The challenge

  • Today, the Norwegian fish farming and farm animal industries rely largely on imported plant ingredients, such as soy.
    Photo
    Shutterstock

Today, the Norwegian fish farming and farm animal industries rely largely on imported plant ingredients, such as soy. But Norway can no longer continue to depend so heavily on imports, as there have been dramatic changes in world feed resources in recent years, with decreasing supply and higher prices.

The challenge

In addition, the use of human food as feed ingredients has been questioned, both for ethical and economic reasons. Future fish and animal production will require competitive and sustainable novel feed ingredients produced from non-food resources. Existing feed resources need to be used more efficiently, for example by genetic improvement of animals and optimal feed resource allocation across species.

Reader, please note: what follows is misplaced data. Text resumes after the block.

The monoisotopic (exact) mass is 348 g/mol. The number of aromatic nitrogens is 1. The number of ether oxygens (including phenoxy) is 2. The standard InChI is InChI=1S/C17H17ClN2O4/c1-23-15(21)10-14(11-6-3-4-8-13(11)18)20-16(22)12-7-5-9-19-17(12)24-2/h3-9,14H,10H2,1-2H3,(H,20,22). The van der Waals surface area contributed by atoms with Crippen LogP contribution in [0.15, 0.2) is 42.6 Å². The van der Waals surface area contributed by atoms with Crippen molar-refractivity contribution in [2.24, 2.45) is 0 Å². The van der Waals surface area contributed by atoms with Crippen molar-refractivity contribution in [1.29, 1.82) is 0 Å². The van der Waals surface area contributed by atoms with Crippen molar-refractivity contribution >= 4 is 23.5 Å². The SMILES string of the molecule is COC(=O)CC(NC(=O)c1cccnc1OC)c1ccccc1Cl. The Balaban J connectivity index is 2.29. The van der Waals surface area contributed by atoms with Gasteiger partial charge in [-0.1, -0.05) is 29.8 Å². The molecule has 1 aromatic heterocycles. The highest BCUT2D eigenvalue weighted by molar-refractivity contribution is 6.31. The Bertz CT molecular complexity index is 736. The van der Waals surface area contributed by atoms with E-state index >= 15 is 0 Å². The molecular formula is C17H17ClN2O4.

Identifying and introducing novel feed resources to the market will improve Norway’s ability to produce more food with fewer imported resources. For example, the salmon industry is expected to expand from 1.2 million tons today to 5 million tons by 2050, and should rely less on imported feeds, and be more robust and sustainable with less impact on the environment.

These goals coincide with a worldwide need for an increase in food production by 2050, and according to the U.N. Food and Agriculture Organization this must largely come from efficiency-enhancing technologies. Foods of Norway is concerned with developing such technologies, with knowledge transfer to the global feed and food industry.

Published 16. March 2015 - 15:14 - Updated 11. September 2015 - 10:10